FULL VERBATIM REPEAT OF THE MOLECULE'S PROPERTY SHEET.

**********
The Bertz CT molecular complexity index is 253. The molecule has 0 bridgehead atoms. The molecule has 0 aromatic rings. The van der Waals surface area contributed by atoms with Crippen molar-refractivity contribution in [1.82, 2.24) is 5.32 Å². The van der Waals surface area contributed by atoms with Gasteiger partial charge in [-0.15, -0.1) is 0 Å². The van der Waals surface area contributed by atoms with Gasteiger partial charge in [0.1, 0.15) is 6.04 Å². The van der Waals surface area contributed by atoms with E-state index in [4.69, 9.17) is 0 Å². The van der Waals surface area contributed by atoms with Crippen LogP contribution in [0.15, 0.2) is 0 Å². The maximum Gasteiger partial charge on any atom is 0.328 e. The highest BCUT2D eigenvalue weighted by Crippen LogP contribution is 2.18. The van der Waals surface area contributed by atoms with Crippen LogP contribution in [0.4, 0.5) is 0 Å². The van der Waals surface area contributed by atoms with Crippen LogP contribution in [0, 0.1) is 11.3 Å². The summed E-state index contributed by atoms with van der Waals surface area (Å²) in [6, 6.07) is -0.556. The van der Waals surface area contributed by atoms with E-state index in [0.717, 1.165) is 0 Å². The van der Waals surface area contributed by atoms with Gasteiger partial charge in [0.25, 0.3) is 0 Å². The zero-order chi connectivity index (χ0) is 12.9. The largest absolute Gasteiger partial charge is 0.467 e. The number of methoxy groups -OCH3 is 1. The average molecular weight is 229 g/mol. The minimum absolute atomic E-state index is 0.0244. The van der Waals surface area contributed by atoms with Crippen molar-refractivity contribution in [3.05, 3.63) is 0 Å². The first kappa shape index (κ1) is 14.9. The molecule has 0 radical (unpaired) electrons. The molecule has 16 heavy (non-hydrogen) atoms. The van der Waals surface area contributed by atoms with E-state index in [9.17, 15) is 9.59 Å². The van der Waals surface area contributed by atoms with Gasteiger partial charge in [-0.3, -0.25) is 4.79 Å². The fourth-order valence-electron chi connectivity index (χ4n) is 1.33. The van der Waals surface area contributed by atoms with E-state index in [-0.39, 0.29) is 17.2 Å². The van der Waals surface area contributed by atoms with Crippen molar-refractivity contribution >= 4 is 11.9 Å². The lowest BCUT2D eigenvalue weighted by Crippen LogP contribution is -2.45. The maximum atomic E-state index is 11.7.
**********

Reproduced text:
The Bertz CT molecular complexity index is 253. The molecule has 0 bridgehead atoms. The molecule has 0 aromatic rings. The van der Waals surface area contributed by atoms with Crippen molar-refractivity contribution in [1.82, 2.24) is 5.32 Å². The van der Waals surface area contributed by atoms with Gasteiger partial charge in [-0.15, -0.1) is 0 Å². The van der Waals surface area contributed by atoms with Gasteiger partial charge in [0.1, 0.15) is 6.04 Å². The van der Waals surface area contributed by atoms with E-state index in [4.69, 9.17) is 0 Å². The van der Waals surface area contributed by atoms with Crippen LogP contribution in [0.15, 0.2) is 0 Å². The maximum Gasteiger partial charge on any atom is 0.328 e. The highest BCUT2D eigenvalue weighted by Crippen LogP contribution is 2.18. The van der Waals surface area contributed by atoms with Crippen LogP contribution in [0.4, 0.5) is 0 Å². The van der Waals surface area contributed by atoms with Crippen LogP contribution in [0, 0.1) is 11.3 Å². The summed E-state index contributed by atoms with van der Waals surface area (Å²) in [6, 6.07) is -0.556. The van der Waals surface area contributed by atoms with E-state index in [0.717, 1.165) is 0 Å². The van der Waals surface area contributed by atoms with Gasteiger partial charge in [0.25, 0.3) is 0 Å². The zero-order chi connectivity index (χ0) is 12.9. The largest absolute Gasteiger partial charge is 0.467 e. The number of methoxy groups -OCH3 is 1. The average molecular weight is 229 g/mol. The minimum absolute atomic E-state index is 0.0244. The van der Waals surface area contributed by atoms with Crippen molar-refractivity contribution in [3.05, 3.63) is 0 Å². The first kappa shape index (κ1) is 14.9. The molecule has 0 radical (unpaired) electrons. The molecule has 16 heavy (non-hydrogen) atoms. The van der Waals surface area contributed by atoms with E-state index in [9.17, 15) is 9.59 Å². The van der Waals surface area contributed by atoms with Gasteiger partial charge in [-0.3, -0.25) is 4.79 Å². The fourth-order valence-electron chi connectivity index (χ4n) is 1.33. The van der Waals surface area contributed by atoms with E-state index in [-0.39, 0.29) is 17.2 Å². The van der Waals surface area contributed by atoms with Crippen molar-refractivity contribution >= 4 is 11.9 Å². The lowest BCUT2D eigenvalue weighted by Crippen LogP contribution is -2.45. The maximum atomic E-state index is 11.7.